The city’s three deputy city managers detailed how each department would make cuts that would total $1 million in savings.

Development Services Department will save $100,000 through maintaining vacancies of one planner, one development technician, one engineer and one specialist, through October 1.

Deputy City Manager Chris McKinney, who is in charge of Utilities, Development Services, Planning, Building, Engineering and Code Enforcement, said the vacancies would “impact service levels, depending on which position isn’t filled.” It will increase the length of processing permits and inspections. “It will make it  hard to comply with [California’s] Permit Streaming Act.”

Deputy City Manager Joanna Axelrod, whose Department of Community Services, includes the Library, Digital Media Services, Older Adult Services, Recreation and Senior Nutrition, is responsible for “community enrichment.”  Her department has committed to cutting $215,000, to be shouldered mostly by Recreation. It would fall largely on 93 temporary part-time positions that are mostly active during summer, when the department is its busiest. 

Deputy City Manager Rob Van De Hey oversees Human Relations, Finance, Public Works, Information Systems, Housing and Neighborhood Services and with addressing homelessness. He saved $395,000 though cuts to information systems, HR, finance and Public Works, which will not fill two vacancies of a purchasing manager and grant writer. HR will save $60,000 through not filling a vacancy and through unexpended maintenance and operations funding. 

Van De Hey said the HR Department has a 14% turnover rate. “They are leaving for higher pay,” he said.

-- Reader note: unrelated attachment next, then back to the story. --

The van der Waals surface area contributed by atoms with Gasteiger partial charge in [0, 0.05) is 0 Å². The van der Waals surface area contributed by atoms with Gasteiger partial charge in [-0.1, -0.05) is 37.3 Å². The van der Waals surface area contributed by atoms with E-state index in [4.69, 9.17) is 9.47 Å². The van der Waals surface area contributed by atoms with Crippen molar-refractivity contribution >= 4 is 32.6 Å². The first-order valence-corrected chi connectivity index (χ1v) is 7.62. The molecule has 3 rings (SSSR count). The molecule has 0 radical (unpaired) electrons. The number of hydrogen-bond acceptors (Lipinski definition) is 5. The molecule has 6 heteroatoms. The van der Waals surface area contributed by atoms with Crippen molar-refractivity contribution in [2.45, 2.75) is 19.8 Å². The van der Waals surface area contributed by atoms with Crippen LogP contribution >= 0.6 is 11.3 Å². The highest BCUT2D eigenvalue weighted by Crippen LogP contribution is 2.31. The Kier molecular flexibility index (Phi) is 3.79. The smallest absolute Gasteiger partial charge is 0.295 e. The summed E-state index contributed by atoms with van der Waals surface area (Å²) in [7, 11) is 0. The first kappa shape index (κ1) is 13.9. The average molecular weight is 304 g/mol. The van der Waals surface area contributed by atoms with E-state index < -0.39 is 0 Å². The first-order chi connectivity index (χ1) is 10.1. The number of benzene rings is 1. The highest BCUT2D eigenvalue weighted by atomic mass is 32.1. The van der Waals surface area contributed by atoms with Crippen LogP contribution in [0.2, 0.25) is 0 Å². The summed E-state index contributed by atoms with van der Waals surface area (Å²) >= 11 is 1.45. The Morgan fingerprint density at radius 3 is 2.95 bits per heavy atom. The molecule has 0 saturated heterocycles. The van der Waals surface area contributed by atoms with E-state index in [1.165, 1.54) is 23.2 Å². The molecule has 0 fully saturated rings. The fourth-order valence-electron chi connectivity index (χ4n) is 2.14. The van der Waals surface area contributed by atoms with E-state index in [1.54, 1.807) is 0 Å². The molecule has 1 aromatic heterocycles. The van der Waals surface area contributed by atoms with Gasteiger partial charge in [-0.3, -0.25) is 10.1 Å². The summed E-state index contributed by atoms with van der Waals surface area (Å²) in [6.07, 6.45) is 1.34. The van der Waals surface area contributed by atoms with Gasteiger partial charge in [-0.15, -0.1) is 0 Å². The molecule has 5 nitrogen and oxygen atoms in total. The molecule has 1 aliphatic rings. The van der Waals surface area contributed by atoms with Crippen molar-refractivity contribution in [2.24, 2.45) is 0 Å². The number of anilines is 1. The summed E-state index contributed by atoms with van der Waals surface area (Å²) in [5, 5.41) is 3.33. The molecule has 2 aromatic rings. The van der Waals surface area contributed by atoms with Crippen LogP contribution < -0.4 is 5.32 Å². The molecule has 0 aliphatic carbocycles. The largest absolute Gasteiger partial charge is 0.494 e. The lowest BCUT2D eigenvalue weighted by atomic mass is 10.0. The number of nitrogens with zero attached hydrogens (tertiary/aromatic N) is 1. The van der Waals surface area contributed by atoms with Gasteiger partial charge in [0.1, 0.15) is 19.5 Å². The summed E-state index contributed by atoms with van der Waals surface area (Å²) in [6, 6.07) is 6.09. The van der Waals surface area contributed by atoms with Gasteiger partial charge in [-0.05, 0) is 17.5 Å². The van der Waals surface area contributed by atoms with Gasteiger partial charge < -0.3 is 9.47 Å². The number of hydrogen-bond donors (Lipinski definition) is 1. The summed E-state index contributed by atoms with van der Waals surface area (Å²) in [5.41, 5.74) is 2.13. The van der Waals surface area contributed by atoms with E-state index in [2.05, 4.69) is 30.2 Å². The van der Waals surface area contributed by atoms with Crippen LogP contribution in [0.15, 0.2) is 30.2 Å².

Fire Chief Rick Vogt and Police Chief Ed Varso, both spared budgetary cuts, said both departments are still operating under the stress of unfilled vacancies that lead to more overtime. 

Other proposed cuts included reducing the budget of the California Center for the Arts, Escondido by $1.93 million. This would come from the management fees, utilities and direct maintenance costs.

The staff achieved other economies by deleting roof repairs for city buildings and planning department contracts.

All the economies reduced the operating budget to $122,038,930.

Holmes explained that the Pension Trust Fund currently has $25,840,638. This was used last year to close the deficit, but due to increased operating revenues might not need to be tapped this year. 

In addition, the City was allocated $38,808,509 by the American Rescue Act (ARPA) which must be spent by the end of 2026.

Of that about $10 million remains unspent. This can be used for “general government services”  It can’t be used for the pension funds.

The council heard many comments from the public, including many positive pitches for Queen Califia’s Magical Circle and a dozen or more arguing for legalized cannabis sales. 

Former Mayor Lori Holt Pfeiler, who is CEO of the Building Industry Association, said cutting Development Services would hurt the city’s competitiveness and “make housing more expensive.”

Ed Wicker, of the Wicker Law Group, spoke in favor of cannabis business as a source of city revenue.

Another speaker said eliminating the city’s support for the Arts Center “would put the center in an untenable position.”